Sunday, 10 October 2010

TROUBLE IN PARADISE: Exploring crime, compassion and 'City of God' in Storm Saulter’s 'Better Mus’ Come'



To be poor is a crime…


With his exuberant masterpiece City of God (2002), filmmaker Fernando Mereilles transports viewers from across the globe into one of the world’s most dangerous and notorious slums, a place in Brazil called City of God, where only the brave dare set foot and young men are quite fortunate if they make it to their 21st birthday.

A gripping story based on true events, the film chronicles the life of a young man who grew up on the hardscrabble streets of Rio de Janeiro and whose ambition as a photographer may be his only way to a better life. But the element of the overall story that perhaps connected most with viewers is the touching, poignant love story at the heart of the tale. A sort of love set among the squalor and ruins scenario.


Fast-forward close to a decade later, thousands of miles across the seas, to a small island washed by the Caribbean Sea, where the gripping new film Better Mus’ Come (Firefly Films) from ascendant filmmaker Storm Saulter is not only provoking viewers but already earning well-deserved comparisons to Mereilles’ classic.

Set in Jamaica’s turbulent 1970s, Better Mus’ Come tells the story of Ricky (Sheldon Shepherd), a young man, a charismatic gang leader, who grew up on the hardscrabble, deadly streets of central Kingston and whose ambition for a better life for himself and his young son keeps him motivated to escape the hardships of his surroundings. Amidst the gritty politics, harsh poverty and unrelenting gun violence and bloodshed emerges a touching, if tepid, romance between Ricky and the beautiful, long-limbed Kemala (Nicole Grey) that both appeals and adds a layer of warmth and civility to the otherwise raw and riveting main story.

Yes, the echoes of City of God (as well as South Africa’s Academy Award-winning Tsotsi and even Jamaica’s own masterpiece The Harder They Come) are undeniable. The similarities are indeed striking (Saulter is, after all, a student of the masters), but in the end Better Mus’ Come stands robustly on its own as a significant individual achievement. Storm Saulter doesn’t necessarily break new ground with his new film, a very long time in the coming, but he has written and directed a fully engrossing, well-acted and satisfying movie that represents a worthy new entry into the canon of Jamaican films that matter.

Examining struggle, crime, hopelessness and the ugly scourge of politics, Better Mus’ Come offers audiences a compelling lead character and meaty storylines, all wrapped up in an exotic, completely relatable package. Many of the film’s scenes are brutal but riveting, and the movie itself seems to grow in intensity, despite the momentary lapses, as it builds towards a startling conclusion. Much to the viewer’s amazement, the gun violence is laid on thick but with a steady directorial hand that keeps the film from wallowing in the largely senseless bloodshed it seems to condemn.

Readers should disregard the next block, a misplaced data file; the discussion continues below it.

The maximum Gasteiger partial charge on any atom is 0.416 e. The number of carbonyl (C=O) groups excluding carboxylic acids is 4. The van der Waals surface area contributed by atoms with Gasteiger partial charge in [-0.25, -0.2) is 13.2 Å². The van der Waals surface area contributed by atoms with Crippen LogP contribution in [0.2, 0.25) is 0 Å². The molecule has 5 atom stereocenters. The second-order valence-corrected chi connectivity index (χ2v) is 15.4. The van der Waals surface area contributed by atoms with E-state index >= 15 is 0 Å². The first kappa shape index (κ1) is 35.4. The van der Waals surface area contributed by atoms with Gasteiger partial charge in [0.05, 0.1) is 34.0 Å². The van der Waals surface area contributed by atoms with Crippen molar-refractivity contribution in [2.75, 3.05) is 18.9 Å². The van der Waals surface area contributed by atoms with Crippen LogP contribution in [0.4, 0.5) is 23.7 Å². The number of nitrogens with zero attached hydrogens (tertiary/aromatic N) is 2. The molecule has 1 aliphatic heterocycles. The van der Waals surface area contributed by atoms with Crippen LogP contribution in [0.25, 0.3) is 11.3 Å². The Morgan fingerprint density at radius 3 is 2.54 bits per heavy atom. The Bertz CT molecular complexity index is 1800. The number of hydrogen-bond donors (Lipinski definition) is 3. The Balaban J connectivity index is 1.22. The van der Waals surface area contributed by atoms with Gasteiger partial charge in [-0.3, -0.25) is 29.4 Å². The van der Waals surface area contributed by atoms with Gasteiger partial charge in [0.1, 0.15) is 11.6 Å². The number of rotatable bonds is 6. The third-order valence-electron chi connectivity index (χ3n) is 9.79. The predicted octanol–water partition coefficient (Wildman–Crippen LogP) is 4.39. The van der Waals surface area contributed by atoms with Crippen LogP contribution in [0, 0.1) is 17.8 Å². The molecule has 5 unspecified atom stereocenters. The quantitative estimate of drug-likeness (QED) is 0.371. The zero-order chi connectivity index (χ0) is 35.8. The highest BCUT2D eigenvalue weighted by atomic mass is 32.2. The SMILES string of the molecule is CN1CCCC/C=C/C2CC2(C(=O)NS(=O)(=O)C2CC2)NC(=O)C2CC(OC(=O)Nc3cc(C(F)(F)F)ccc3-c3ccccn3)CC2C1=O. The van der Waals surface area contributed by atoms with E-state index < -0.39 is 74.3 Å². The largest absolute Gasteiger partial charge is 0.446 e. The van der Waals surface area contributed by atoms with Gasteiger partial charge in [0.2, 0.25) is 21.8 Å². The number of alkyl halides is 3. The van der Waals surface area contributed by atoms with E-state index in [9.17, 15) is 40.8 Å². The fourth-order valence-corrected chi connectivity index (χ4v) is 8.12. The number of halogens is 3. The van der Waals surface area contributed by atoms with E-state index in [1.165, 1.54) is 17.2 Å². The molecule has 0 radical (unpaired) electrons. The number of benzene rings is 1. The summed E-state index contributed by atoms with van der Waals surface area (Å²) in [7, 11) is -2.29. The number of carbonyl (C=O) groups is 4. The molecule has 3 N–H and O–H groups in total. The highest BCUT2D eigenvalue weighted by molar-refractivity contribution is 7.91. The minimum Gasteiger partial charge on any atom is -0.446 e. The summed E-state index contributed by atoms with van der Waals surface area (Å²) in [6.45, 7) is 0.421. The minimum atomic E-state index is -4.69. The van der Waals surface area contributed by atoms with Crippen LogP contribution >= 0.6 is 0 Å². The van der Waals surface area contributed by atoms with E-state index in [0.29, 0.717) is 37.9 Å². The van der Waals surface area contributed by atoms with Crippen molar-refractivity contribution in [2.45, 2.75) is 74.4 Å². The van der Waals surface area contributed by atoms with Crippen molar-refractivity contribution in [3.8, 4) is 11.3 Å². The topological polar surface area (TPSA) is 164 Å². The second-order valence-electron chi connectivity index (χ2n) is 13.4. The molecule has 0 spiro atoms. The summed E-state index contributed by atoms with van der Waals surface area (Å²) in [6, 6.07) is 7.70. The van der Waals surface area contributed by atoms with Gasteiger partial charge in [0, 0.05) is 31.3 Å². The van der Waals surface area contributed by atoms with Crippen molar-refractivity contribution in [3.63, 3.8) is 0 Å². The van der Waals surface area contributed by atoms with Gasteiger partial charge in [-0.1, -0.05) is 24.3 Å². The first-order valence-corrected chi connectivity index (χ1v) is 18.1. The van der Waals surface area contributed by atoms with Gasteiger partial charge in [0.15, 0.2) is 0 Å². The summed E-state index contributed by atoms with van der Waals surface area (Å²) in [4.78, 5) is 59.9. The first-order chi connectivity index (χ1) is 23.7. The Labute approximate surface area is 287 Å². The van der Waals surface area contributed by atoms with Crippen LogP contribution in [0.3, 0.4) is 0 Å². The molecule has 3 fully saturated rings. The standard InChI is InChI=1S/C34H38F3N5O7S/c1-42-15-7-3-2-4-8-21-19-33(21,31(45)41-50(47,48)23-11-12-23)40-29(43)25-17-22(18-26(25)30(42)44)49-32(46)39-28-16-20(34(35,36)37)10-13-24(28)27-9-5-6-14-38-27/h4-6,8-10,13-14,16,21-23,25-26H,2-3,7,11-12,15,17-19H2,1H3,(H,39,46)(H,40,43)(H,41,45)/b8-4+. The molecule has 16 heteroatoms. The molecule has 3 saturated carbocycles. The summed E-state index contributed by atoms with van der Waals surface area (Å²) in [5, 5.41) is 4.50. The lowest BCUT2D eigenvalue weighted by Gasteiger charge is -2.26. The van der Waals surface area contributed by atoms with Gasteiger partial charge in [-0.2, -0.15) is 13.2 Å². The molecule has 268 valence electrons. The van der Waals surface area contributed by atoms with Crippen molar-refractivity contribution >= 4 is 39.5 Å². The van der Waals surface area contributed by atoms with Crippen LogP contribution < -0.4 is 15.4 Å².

In the central male role, Shepherd is outstanding as the conflicted hero of the narrative – a strong team leader, a sensitive lover and a superb father. With his astonishing six-pack and sublimely toned physique (much to the delight of female viewers), the actor shares believable chemistry with Grey (who displays talent and promise), and gets solid support from Everaldo Creary as the comical Shortman and Ricardo Orgill, who seems a natural fit for the ruthless thug Flames.

The film also features much-welcomed appearances from Roger Guenver Smith and Karl Williams (who both play rival politicians), and delightful cameos from the legendary Carl Bradshaw and The Mystic Revealers’ Billy Wilmot, who both ably portray spiritual advisors. Musician Wayne Armond provides a moody, soulful score.

In transporting his audience back to the gun-and-gangs era of the 1970s, Saulter seems to challenge his viewers to ponder whether things have truly gotten better on Jamaica’s socio-political landscape since. Has better come? The varied responses should make for exciting debate.

Steeped in great intensity and moments of intrigue, Better Mus’ Come’s greatest achievement is perhaps its vivid demonstration of how forces (political and otherwise) can divide and destroy, how the resilience of the human spirit can shape our life experiences and the significant role love often plays in the resolution of one’s destiny.

A film local and international audiences will enjoy, Better Mus’ Come is, in essence, a powerful socio-political statement, an inspired and ambitious undertaking, that questions authority, entertains and provokes thought. I can’t wait to see it again. Tyrone's Verdict: B+

MUST-SEE: Better Mus’ Come opens in cinemas nationwide Wednesday, October 13. Go support good Jamaican cinema.


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